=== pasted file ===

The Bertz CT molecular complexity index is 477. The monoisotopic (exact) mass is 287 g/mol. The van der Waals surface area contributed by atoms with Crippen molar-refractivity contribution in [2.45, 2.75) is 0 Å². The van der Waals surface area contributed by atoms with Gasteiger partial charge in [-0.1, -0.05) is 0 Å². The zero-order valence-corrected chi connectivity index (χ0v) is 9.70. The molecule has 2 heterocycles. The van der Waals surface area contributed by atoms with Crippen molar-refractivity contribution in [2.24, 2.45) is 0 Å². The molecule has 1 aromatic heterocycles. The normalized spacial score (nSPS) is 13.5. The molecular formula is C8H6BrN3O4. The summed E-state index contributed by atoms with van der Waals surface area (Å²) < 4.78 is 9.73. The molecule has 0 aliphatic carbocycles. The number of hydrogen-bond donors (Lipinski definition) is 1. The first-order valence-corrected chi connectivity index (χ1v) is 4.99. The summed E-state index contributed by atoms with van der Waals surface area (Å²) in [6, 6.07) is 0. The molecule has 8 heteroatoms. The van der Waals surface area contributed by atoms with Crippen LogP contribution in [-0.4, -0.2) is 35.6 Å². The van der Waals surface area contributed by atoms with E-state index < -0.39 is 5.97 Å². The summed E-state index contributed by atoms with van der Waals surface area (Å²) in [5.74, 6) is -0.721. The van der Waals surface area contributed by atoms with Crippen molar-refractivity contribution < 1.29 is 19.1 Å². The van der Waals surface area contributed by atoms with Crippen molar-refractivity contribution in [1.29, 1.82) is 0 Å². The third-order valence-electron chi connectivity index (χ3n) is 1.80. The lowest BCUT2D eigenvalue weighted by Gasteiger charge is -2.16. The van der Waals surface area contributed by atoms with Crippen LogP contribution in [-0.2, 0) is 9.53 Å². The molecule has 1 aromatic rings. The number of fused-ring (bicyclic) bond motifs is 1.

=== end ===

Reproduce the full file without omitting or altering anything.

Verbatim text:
The Bertz CT molecular complexity index is 477. The monoisotopic (exact) mass is 287 g/mol. The van der Waals surface area contributed by atoms with Crippen molar-refractivity contribution in [2.45, 2.75) is 0 Å². The van der Waals surface area contributed by atoms with Gasteiger partial charge in [-0.1, -0.05) is 0 Å². The zero-order valence-corrected chi connectivity index (χ0v) is 9.70. The molecule has 2 heterocycles. The van der Waals surface area contributed by atoms with Crippen molar-refractivity contribution in [2.24, 2.45) is 0 Å². The molecule has 1 aromatic heterocycles. The normalized spacial score (nSPS) is 13.5. The molecular formula is C8H6BrN3O4. The summed E-state index contributed by atoms with van der Waals surface area (Å²) < 4.78 is 9.73. The molecule has 0 aliphatic carbocycles. The number of hydrogen-bond donors (Lipinski definition) is 1. The first-order valence-corrected chi connectivity index (χ1v) is 4.99. The summed E-state index contributed by atoms with van der Waals surface area (Å²) in [6, 6.07) is 0. The molecule has 8 heteroatoms. The van der Waals surface area contributed by atoms with Crippen LogP contribution in [-0.4, -0.2) is 35.6 Å². The van der Waals surface area contributed by atoms with E-state index < -0.39 is 5.97 Å². The summed E-state index contributed by atoms with van der Waals surface area (Å²) in [5.74, 6) is -0.721. The van der Waals surface area contributed by atoms with Crippen molar-refractivity contribution < 1.29 is 19.1 Å². The van der Waals surface area contributed by atoms with Crippen molar-refractivity contribution in [1.29, 1.82) is 0 Å². The third-order valence-electron chi connectivity index (χ3n) is 1.80. The lowest BCUT2D eigenvalue weighted by Gasteiger charge is -2.16. The van der Waals surface area contributed by atoms with Crippen LogP contribution in [-0.2, 0) is 9.53 Å². The molecule has 1 aromatic rings. The number of fused-ring (bicyclic) bond motifs is 1.